written by Benjamin Snyder, Ph.D.
All golfers share a similar story that starts the same way: Walking up to the green and seeing a makeable putt. We know we should make this putt. We walk back forth, checking and rechecking our line. We then start telling ourselves: “I have just got to get it there.” This thought is followed up shortly by the thought “But I can’t run it by too far.” Then more thoughts begin to emerge. Am I sure about the line? Maybe it is going to break a little more than I thought. I hope I don’t pull this putt like I did on the last hole. With these thoughts swirling through our heads, we address the ball and putt. Yips.
We all have experienced the yips. The yips are generally defined as follows: a sudden loss of fine motor skills or muscular spasm in athletes. The yips occur across all sports and are especially common and pervasive among golfers. So, what are the yips? And most importantly, how can we control them?
While there is evidence that the yips may have neurological causes in some individuals, the primary reason for them in most golfers is anxiety. Stress and anxiety play a crucial role in all athletic and competitive environments. In fact, experiencing the optimal level of stress leads to peak athletic performance. However, many athletes put too much pressure on themselves, and their resulting performance suffers. In order to improve overall performance, the athlete must learn to effectively regulate their stress and anxiety.
Management of performance anxiety begins with breathing. This may seem oversimplified, but effective breathing strategies help to regulate the body’s physiological response to anxiety. When placed in stressful situations on the golf course, the area of the brain associated with our fight or flight instinct misinterprets the stress as potential danger and begins the process of physiological activation. This process increases heart rate, breathing rate, sweat production, and can create muscular tension and spasm. Deep breathing strategies have been shown to be effective in counteracting the body’s fight or flight response, and helping athletes maintain full muscular and fine motor control.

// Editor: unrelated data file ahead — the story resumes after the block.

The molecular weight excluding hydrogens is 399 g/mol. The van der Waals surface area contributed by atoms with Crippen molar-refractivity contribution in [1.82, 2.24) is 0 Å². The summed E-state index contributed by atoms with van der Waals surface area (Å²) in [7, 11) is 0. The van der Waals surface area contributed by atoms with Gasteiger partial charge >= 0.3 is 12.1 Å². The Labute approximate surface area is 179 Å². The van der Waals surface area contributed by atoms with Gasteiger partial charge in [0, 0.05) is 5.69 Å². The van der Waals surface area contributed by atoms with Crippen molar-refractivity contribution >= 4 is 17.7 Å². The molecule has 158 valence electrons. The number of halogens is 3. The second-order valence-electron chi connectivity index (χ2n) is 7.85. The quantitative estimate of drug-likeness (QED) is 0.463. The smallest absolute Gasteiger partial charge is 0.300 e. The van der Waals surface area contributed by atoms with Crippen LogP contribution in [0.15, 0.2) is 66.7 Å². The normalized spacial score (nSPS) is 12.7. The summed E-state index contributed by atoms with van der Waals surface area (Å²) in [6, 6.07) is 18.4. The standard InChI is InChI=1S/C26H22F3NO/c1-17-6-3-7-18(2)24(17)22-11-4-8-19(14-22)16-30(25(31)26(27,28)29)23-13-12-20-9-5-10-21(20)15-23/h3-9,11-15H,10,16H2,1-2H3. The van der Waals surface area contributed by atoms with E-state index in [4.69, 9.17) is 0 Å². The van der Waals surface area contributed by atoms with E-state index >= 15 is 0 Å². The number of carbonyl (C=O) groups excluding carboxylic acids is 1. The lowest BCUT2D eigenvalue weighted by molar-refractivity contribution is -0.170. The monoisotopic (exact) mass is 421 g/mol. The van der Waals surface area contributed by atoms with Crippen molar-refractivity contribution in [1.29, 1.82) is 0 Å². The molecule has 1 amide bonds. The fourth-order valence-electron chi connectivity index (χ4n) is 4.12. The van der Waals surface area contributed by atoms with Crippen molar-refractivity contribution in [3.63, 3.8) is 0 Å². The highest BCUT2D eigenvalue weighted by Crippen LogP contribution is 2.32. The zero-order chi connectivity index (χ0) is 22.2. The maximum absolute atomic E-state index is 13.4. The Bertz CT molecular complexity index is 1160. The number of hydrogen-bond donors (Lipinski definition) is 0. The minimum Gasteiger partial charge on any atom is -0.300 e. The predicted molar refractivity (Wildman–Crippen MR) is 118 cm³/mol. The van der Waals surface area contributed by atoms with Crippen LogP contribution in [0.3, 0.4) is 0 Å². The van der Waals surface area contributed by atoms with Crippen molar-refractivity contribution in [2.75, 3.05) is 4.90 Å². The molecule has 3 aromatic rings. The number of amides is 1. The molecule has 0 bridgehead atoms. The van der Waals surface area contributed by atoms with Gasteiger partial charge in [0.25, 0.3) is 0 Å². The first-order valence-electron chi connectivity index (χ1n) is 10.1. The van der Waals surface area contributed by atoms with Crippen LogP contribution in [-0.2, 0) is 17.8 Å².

Additionally, establishing a consistent pre-shot routine, including visualization, is an effective strategy to manage anxiety and improve performance. Consistency and routine are staples of athletes trying to achieve peak performance. This is consistent among all sports and in the psychological treatment of anxiety disorders. Golfers need to establish a pre-shot routine that is utilized prior to every shot on the course. Included in this routine should be the visualization of success. Golfers should visualize the shot they are hoping to achieve. Think about how the swing should look, where the club will strike the ball, and the successful outcome. Visualizing success will help golfers approach each shot with confidence, and will help them to focus on the factors necessary for a successful shot.
Finally, successful golfers need to have a short memory. Remember, one shot does not affect the next. You can always follow up a bad shot with a great shot. This concept is easy to say, but harder to put into action. Every golfer has had a “bad round” where nothing is going right. It is very easy to just say, “I am just not hitting well today.” However, that mindset only serves to exacerbate the problem. Work to change your self-talk messages to ones that demonstrate confidence. If you have a hard time shaking these negative thoughts, try assigning a place in your pre-shot routine for worrying. During her keynote address at the 2017 National Conference for the Association for Applied Sport Psychology, professional golfer Annika Sorenstam discussed this issue. She described an imaginary box that she would draw on the ground near her ball. She stated that inside of this box was the only place she allowed herself to worry. She stated that if she found herself worrying during her pre-shot routine or while addressing her ball, she would step away and move inside of the box. This kind of process allows the golfer to obtain control over their anxiety and does not allow it cloud their mind during the shot.
Just like developing good swing mechanics, improving ability to manage performance anxiety takes time and practice. Golfers should consider utilizing these strategies while on the course, but also while on the practice green and driving range. Developing and maintaining these habits will help you enjoy your round more and make the yips a thing of the past.
FPA Performance is a subsidiary of Family Psychology Associates. Our psychologists use evidence-based treatments to deal with a wide variety of sport and performance-related issues including stress management, self-confidence, performance anxiety, team building, body image issues and more. Individual and group consultation services for athletes and performers of all ages are available. We have two offices in Trinity (727) 203-3770 and Safety Harbor (727) 725-8820 that can provide assistance in your area. Family Psychology Associates also offer stress management, health and wellness counseling and anxiety disorder therapy. Call us today to talk to our caring and compassionate staff to schedule an appointment.